Before you apply for an emissions-intensive trade-exposed (EITE) exemption certificate it is important that you understand what activities are conducted on the site, electricity metering and other elements to calculate the amount of exemption in megawatt hours (MWh).
In your application you must define a 'use amount formula' that accurately represents the electricity that is a relevant acquisition of electricity (liable electricity) consumed for all EITE activities at a site. This is defined as the 'electricity use method advice' in the
Renewable Energy (Electricity) Regulations 2001 (the Regulations). The calculation of the amount of exemption in MWh then represents your certifiable amount.
This information will help you determine a use amount formula for your site, including
meter accuracy and gives some
This information should be read in conjunction with the
Renewable Energy (Electricity) Act 2000 (the REE Act) and the Regulations.
We encourage you to seek your own legal advice and support.
Identify if you conduct one or more EITE activities or make EITE products by undertaking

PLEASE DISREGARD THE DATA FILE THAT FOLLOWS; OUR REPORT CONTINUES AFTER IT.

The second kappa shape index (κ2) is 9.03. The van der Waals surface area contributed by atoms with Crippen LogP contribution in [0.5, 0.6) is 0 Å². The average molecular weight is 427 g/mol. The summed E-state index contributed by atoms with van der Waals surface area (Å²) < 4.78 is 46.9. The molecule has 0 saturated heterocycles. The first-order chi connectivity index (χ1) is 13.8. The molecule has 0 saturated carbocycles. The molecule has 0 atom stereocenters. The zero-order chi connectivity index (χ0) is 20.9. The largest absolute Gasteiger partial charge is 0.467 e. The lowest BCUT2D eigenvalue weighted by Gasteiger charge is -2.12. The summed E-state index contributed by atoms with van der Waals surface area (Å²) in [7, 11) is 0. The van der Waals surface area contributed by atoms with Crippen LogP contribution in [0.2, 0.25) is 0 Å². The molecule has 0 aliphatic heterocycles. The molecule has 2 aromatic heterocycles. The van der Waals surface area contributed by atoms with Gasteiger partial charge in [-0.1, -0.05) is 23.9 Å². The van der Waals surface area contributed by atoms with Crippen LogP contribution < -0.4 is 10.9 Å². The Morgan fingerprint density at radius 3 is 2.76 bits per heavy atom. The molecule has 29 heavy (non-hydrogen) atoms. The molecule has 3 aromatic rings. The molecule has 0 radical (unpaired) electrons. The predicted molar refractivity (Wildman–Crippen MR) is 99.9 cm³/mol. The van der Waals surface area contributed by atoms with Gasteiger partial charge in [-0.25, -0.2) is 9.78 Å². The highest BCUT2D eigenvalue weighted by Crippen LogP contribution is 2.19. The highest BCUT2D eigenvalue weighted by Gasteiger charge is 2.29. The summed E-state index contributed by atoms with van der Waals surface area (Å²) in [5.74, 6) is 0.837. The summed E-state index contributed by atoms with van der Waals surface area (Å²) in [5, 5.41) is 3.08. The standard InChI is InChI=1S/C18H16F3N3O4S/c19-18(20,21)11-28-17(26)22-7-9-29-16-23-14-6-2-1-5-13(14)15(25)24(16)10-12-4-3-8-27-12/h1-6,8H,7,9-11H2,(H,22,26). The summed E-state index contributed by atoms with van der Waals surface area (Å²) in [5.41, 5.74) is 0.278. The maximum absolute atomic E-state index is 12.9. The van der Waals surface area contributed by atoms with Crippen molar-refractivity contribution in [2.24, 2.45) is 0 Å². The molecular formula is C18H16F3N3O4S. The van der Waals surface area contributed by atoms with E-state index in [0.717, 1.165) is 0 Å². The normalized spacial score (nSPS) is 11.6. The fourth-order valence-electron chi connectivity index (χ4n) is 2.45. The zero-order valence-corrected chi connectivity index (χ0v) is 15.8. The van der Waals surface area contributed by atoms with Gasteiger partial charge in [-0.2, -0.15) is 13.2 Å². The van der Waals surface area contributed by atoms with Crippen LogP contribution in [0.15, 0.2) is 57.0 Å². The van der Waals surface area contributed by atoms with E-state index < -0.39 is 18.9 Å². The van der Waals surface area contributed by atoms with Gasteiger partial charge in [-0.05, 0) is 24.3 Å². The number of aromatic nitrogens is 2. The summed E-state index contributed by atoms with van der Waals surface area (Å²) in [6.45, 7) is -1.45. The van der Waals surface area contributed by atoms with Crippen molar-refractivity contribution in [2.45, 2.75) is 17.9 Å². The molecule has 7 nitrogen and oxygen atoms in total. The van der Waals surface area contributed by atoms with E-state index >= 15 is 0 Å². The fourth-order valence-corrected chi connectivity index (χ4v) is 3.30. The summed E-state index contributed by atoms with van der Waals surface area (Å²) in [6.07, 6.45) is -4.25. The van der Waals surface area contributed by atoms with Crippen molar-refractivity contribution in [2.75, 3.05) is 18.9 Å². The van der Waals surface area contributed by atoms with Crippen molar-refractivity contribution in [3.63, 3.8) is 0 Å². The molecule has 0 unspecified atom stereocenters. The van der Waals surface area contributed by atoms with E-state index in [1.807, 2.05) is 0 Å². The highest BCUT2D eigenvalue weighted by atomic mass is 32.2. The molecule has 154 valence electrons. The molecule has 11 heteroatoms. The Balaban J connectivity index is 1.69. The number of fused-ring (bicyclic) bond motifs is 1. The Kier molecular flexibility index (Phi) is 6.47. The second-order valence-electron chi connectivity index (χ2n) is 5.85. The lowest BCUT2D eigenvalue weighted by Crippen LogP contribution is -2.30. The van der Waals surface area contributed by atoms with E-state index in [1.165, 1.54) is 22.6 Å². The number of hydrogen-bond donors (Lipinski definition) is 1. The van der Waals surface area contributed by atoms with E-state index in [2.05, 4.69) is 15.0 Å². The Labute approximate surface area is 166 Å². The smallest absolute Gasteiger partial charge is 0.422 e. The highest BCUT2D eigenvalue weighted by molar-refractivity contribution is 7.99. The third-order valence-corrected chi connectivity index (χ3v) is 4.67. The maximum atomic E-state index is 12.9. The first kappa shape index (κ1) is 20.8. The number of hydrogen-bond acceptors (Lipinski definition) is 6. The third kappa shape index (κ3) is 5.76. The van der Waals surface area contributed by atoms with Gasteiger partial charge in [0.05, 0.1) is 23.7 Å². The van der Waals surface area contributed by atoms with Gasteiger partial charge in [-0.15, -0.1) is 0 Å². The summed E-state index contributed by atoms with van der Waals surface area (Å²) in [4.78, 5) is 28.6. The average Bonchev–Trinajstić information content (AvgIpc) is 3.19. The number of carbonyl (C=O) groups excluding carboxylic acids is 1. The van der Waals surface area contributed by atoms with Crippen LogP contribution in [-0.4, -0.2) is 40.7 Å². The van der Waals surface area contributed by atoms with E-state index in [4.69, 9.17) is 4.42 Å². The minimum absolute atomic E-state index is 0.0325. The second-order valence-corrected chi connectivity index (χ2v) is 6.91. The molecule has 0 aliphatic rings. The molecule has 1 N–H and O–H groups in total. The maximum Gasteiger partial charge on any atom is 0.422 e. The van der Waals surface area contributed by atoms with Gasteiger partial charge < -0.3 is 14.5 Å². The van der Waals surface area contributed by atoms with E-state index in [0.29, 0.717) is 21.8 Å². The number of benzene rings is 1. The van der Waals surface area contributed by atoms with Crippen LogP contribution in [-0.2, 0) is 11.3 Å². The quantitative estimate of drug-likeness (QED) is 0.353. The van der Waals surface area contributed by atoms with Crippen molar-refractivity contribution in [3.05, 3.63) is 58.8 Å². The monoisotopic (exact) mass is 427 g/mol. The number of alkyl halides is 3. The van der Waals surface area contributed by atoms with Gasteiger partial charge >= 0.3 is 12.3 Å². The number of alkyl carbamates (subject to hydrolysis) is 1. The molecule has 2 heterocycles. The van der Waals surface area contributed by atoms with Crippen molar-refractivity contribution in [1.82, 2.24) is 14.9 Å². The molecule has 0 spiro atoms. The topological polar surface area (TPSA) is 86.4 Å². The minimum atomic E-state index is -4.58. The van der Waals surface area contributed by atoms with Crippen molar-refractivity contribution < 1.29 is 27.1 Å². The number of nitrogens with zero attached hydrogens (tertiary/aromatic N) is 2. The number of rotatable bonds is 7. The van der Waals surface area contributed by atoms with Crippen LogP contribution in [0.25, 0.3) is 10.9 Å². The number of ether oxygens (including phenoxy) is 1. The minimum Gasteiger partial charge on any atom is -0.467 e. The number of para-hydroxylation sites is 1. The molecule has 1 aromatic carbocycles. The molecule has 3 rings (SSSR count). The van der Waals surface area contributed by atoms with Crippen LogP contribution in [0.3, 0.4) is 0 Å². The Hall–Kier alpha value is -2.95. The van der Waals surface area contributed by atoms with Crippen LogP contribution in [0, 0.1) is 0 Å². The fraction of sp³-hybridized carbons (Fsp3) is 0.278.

eligible EITE activities.
Where an EITE activity occurs over several sites, with an intermediate product transferred between the sites as part production of the final product, the sites may constitute an
The certifiable amount must be calculated for each site that is part of the activity group and a separate application form submitted for each site.
Where multiple activities are carried out at a site and are an activity group you need to:
Electricity that can be considered for your certifiable amount of exemption is outlined below.
If you receive liable electricity from an electricity retailer you will consider:
You will also consider:
Acquisitions and network exemption for more details about liable electricity.
If you are the same legal entity that is eligible for an exemption certificate and reports liable electricity as a liable entity under the legislation, you will consider the following:
See Acquisitions and network exemption for more details about liable electricity.
You must identify what meter(s) are required for the use amount formula at the site for the EITE activities.
If you identify a meter, whether alone or as part of a formula with other elements, you must provide details of the meter. This includes, as applicable the: